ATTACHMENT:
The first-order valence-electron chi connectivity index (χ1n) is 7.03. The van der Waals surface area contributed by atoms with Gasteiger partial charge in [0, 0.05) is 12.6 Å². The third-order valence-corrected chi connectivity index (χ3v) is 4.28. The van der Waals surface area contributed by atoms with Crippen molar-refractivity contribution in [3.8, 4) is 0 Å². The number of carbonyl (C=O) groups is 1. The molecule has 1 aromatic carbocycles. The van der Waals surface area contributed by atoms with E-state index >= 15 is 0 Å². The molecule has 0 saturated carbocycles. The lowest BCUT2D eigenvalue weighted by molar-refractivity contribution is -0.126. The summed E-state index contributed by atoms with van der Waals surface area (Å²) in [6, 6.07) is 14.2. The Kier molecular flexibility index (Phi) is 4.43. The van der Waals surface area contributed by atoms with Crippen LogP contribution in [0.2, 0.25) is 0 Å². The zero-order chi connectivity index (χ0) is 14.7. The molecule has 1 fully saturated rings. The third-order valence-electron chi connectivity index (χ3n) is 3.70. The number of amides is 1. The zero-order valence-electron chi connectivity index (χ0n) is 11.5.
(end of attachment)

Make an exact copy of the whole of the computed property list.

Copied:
The first-order valence-electron chi connectivity index (χ1n) is 7.03. The van der Waals surface area contributed by atoms with Gasteiger partial charge in [0, 0.05) is 12.6 Å². The third-order valence-corrected chi connectivity index (χ3v) is 4.28. The van der Waals surface area contributed by atoms with Crippen molar-refractivity contribution in [3.8, 4) is 0 Å². The number of carbonyl (C=O) groups is 1. The molecule has 1 aromatic carbocycles. The van der Waals surface area contributed by atoms with E-state index >= 15 is 0 Å². The molecule has 0 saturated carbocycles. The lowest BCUT2D eigenvalue weighted by molar-refractivity contribution is -0.126. The summed E-state index contributed by atoms with van der Waals surface area (Å²) in [6, 6.07) is 14.2. The Kier molecular flexibility index (Phi) is 4.43. The van der Waals surface area contributed by atoms with Crippen LogP contribution in [0.2, 0.25) is 0 Å². The zero-order chi connectivity index (χ0) is 14.7. The molecule has 1 fully saturated rings. The third-order valence-electron chi connectivity index (χ3n) is 3.70. The number of amides is 1. The zero-order valence-electron chi connectivity index (χ0n) is 11.5.